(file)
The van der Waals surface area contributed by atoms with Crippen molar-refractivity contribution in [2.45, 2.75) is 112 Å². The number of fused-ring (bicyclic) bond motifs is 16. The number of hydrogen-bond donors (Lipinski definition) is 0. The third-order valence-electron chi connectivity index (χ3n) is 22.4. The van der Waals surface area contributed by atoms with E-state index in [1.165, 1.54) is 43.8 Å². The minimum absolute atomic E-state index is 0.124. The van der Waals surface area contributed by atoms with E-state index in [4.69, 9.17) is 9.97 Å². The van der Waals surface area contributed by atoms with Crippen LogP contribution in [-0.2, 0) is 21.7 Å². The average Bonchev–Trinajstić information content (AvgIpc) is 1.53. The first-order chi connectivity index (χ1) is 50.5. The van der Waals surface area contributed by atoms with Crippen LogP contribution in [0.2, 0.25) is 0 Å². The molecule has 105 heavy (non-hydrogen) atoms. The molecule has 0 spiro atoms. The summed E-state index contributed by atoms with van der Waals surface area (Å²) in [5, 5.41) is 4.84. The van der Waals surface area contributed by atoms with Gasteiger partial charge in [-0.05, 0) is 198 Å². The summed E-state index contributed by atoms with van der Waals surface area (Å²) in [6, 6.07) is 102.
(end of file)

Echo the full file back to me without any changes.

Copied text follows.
The van der Waals surface area contributed by atoms with Crippen molar-refractivity contribution in [2.45, 2.75) is 112 Å². The number of fused-ring (bicyclic) bond motifs is 16. The number of hydrogen-bond donors (Lipinski definition) is 0. The third-order valence-electron chi connectivity index (χ3n) is 22.4. The van der Waals surface area contributed by atoms with E-state index in [1.165, 1.54) is 43.8 Å². The minimum absolute atomic E-state index is 0.124. The van der Waals surface area contributed by atoms with E-state index in [4.69, 9.17) is 9.97 Å². The van der Waals surface area contributed by atoms with Crippen LogP contribution in [-0.2, 0) is 21.7 Å². The average Bonchev–Trinajstić information content (AvgIpc) is 1.53. The first-order chi connectivity index (χ1) is 50.5. The van der Waals surface area contributed by atoms with Crippen LogP contribution in [0.2, 0.25) is 0 Å². The molecule has 105 heavy (non-hydrogen) atoms. The molecule has 0 spiro atoms. The summed E-state index contributed by atoms with van der Waals surface area (Å²) in [5, 5.41) is 4.84. The van der Waals surface area contributed by atoms with Gasteiger partial charge in [-0.05, 0) is 198 Å². The summed E-state index contributed by atoms with van der Waals surface area (Å²) in [6, 6.07) is 102.